However, the role of BDNF in recovery from TBI or stroke has been controversial. A meta-analysis in stroke patients found the Val66Met phenotype to be predictive of poor outcome with an Odds Ratio (OR) of 2.6061. In another study, Met-carriers were reported to show poor recovery after stroke but not TBI62. In fact, several studies carried out on war veterans after decades post-TBI showed that Met variant of rs6265 BDNF has better preservation of general intelligence and executive functioning after prefrontal cortex (PFC) damage63. In another report, BDNF was found to be the second most consistent predictor of cognitive status after TBI, just after intelligence prior to injury64 (known as the best predictor for recovery). The rs7124442 and rs1519480 SNPs were also found to be associated with post-injury recovery of general intelligence on combat veterans with focal penetrating TBI after 15 years of the event. In a pediatric study65, patients with the rs6265 variant had a better behavioral outcome at 6 months post-TBI. However, that difference disappeared at 18 months.
As noted above, Val66 carriers have been shown to perform better in cognition and to show better outcomes in neurodegenerative diseases compared to Val66Met individuals. The explanation of these differences in some of these studies might reside in the area impacted by the lesion, the different effects of pro-BDNF and BDNF, and changes in p75NTR and TrkB expression. Not only BDNF but pro-BDNF can be secreted, and the two forms show different binding affinities to their receptors. The high-affinity receptor TrkB binds BDNF preferentially, and the low-affinity receptor p75NTR binds pro-BDNF. Binding to Trkb is associated with pro-survival actions, but binding to p75NTR is pro-apoptotic. The expression levels of both forms of BDNF and pro-BDNF, as well as TrkB and p75NTR, can change their expression ratio during life and neurological illnesses. These complexities may account for the disparate outcomes observed.
Advanced age is well-known to impact negatively on TBI outcome. Failla et al.66 examined the rs6265r (Val66Met) and rs7124442 SNP (T > C, which impairs trafficking of the BDNF transcript) of the BDNF gene in the context of TBI in patients of different ages. It was found that these polymorphisms interact with age and modify mortality rate after severe TBI. During the acute phase, the anticipated low-risk group (predicted to be Val and 7124442 C) had the lowest survival rate. In the post-acute phase and as expected, the low-risk phenotype had the highest survival rate. However, this was not true for older patients. It seems that during aging the BDNF signaling and its response against injury might change due to SNPs within the gene itself, the BDNF receptors, or any other transcriptional factor associated with the signaling pathway.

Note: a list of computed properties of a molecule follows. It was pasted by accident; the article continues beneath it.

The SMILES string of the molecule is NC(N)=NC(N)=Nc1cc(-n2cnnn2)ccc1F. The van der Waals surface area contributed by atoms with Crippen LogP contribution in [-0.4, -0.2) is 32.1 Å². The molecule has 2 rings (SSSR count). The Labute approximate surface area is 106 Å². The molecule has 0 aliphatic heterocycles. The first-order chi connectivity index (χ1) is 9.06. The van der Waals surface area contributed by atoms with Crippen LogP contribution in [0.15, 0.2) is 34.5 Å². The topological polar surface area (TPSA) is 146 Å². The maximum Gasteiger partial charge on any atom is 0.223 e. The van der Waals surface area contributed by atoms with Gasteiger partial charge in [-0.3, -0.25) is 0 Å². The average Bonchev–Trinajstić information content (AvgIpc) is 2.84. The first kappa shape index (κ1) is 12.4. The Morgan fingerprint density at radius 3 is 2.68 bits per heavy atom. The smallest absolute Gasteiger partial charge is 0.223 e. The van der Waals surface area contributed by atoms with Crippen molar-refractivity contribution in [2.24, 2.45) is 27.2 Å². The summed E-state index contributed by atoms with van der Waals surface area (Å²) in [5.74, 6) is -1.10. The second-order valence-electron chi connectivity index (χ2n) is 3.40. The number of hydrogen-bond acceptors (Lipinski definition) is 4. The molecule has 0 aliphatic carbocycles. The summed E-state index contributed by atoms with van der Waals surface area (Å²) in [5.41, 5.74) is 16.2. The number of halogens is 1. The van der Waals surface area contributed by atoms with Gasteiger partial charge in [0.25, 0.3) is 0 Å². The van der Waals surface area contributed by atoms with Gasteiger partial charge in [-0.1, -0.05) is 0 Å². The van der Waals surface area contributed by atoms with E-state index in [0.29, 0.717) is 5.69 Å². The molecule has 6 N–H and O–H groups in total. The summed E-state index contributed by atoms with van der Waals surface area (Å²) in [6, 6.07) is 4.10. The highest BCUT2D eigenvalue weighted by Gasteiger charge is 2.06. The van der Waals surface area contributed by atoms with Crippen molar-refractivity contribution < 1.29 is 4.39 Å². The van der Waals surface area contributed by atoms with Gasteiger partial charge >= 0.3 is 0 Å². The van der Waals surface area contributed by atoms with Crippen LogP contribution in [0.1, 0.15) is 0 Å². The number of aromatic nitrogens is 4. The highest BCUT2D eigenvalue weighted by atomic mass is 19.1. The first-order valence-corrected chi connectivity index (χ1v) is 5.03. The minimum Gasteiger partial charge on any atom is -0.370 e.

Severe TBI can induce coma and the vegetative state. Since BDNF is present in several brain areas, participates in many neural activities, and its polymorphisms are associated with functional variations in neuronal activity; it is reasonable to hypothesize that genetic variation at this locus might influence recovery from vegetative state. Nonetheless, a homogenous sample of patients with this condition after TBI and with val66met variation did not show differences in recovery of consciousness or cognitive improvement67. An explanation for the absence of association could be caused by a “point of no return” due to extensive and irreparable damage in the brain.
The variability in the outcomes of these studies thus highlights the likely interaction of genes, environment, and age with the nature of injury and the endpoints under study. Thus, the studies above need to be interpreted cautiously. Future research will have to use polygenic approaches, next generation sequencing, gene-set enrichment analysis, and, machine-learning-assisted analysis, to finally unravel the true relation of BDNF polymorphisms and TBI.
Apolipoprotein E (ApoE)
Apolipoprotein E protein is a principal constituent of blood lipoprotein transporter. There are three main alleles of APOE, 2, 3, and 4, 3 being the most common one. The ApoE4 allele has been associated with Alzheimer’s Disease, amyloid deposition, impaired cognition, and other neurological conditions, including recovery from TBI (review),68. The basis for the widespread involvement of this ApoE allele in diverse disorders of the CNS is not clear.
It has been difficult to reach firm conclusions regarding the impact of APOE genotype on recovery from TBI; the size of the patient cohorts, patient age, the type and extent of lesion, clinical endpoints, and statistical analysis has been quite variable across many studies, and undoubtedly these factors have confounded the interpretation of the data. The APOE genotype can also impact on co-morbidities which may differ from global outcomes.